- [Betty] The way I feel it when I'm out there is that I'm returning home.
It feels like the wind is embracing you.
The United States Government came to a truce with us and because they figured that nobody could survive in this vast wilderness, they probably thought we were all going to die.
But our people, we were meant to be a part of nature.
The other foreigners coming into this land didn't understand the environment and didn't know her secrets, but our people did.
That's why we're here today.
[warm music] ♪ - [host, Joe Hanson] Some may see a swamp.
Others, a still body of water.
But the Everglades is actually a river, the widest and slowest in the country.
A continuous stream of fresh water, a hundred kilometers wide.
It meanders through south Florida at four kilometers per day.
The Everglades is one of the largest wetlands on the planet.
More than a million acres filled with plants and animals uniquely adapted to this watery world.
For generations, the Miccosukee people have called this home.
- [Betty] Back in the earlier days in the history of Florida, when the US Cavalry, when they were trying to hunt our people down to force relocation, the Everglades provided us a sanctuary.
If it wasn't for the Everglades, we wouldn't be here.
- [Joe] One of the secrets to the Miccosukees' survival has been curious patches of elevated land called tree islands.
- [Betty] The Miccosukee people, when they came down into the Everglades, they use the tree islands to live on.
The pine trees, they used those trees to build shelter on the islands.
We honor those islands by taking care of them and passing on the history of that island to the future generations.
- [Joe] Thousands of tree islands are sprinkled throughout the Everglades.
They're some of the only dry places around.
They range from the size of a swimming pool, up to one kilometer long.
And there's a growing understanding that they may be the key to conserving this delicate ecosystem.
The islands support a surprising array of wildlife, coyotes, deer, bobcat, even the Florida Panther.
In spite of their importance, little is known about the role these islands play in the ecosystem.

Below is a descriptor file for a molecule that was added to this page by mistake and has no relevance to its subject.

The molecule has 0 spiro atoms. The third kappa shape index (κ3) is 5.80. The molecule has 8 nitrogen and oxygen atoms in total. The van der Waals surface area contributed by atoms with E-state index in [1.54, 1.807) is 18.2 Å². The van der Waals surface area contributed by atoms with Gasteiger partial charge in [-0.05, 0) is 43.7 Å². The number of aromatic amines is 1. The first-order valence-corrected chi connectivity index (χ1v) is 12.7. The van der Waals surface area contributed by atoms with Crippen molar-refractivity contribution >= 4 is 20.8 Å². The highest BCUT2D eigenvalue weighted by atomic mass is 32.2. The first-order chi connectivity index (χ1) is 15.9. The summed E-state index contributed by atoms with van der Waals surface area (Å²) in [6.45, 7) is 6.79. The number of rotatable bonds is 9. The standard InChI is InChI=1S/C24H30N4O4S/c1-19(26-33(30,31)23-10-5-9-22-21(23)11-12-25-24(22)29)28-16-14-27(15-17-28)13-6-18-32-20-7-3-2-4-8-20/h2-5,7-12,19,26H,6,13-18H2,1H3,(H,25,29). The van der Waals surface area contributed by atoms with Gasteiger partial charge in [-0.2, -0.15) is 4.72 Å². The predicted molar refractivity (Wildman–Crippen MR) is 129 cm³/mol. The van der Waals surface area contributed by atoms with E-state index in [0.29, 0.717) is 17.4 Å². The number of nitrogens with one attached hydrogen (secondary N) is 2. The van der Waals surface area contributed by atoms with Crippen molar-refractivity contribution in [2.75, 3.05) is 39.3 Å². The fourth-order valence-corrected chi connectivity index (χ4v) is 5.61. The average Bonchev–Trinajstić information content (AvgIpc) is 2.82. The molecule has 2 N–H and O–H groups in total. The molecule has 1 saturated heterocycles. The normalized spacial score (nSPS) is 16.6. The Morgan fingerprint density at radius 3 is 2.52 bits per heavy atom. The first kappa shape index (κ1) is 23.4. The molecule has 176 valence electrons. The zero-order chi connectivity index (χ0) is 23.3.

Scientists from the Miccosukee Tribe are trying to change that.
- [Marcel] Prior to our project, there's not really been anything that's known about what wildlife use the islands, how they use them, even basic information like diet, it's not really known.
Using our trail cameras, we're trying to figure out what species of wildlife are also using the island.
- [Craig] Some of the most surprising animals are the black bear.
I never thought that the bears would be utilizing the Wetland habitat.
It's unknown at this time, whether the bears are living out here because it's a preferred habitat or because the bear population has expanded so much and its forcing bears out into other habitat.
And we're hoping that's what the research will inform us.
- [Marcel] We frequently see alligator holes adjacent to the island.
A gator hole is a habitat that the alligator uses and is typically a natural depression, and they'll start to excavate it to make it a little bit deeper and kind of better for themselves.
Tree islands are the source of life and stability for pretty much all species out here.
They kind of all depend on these tree islands to maintain the balance of the ecosystem.
Sometimes they have completely different communities and vegetation on them, and that's going to affect what wildlife use those islands, because the plants are kind of the base of everything.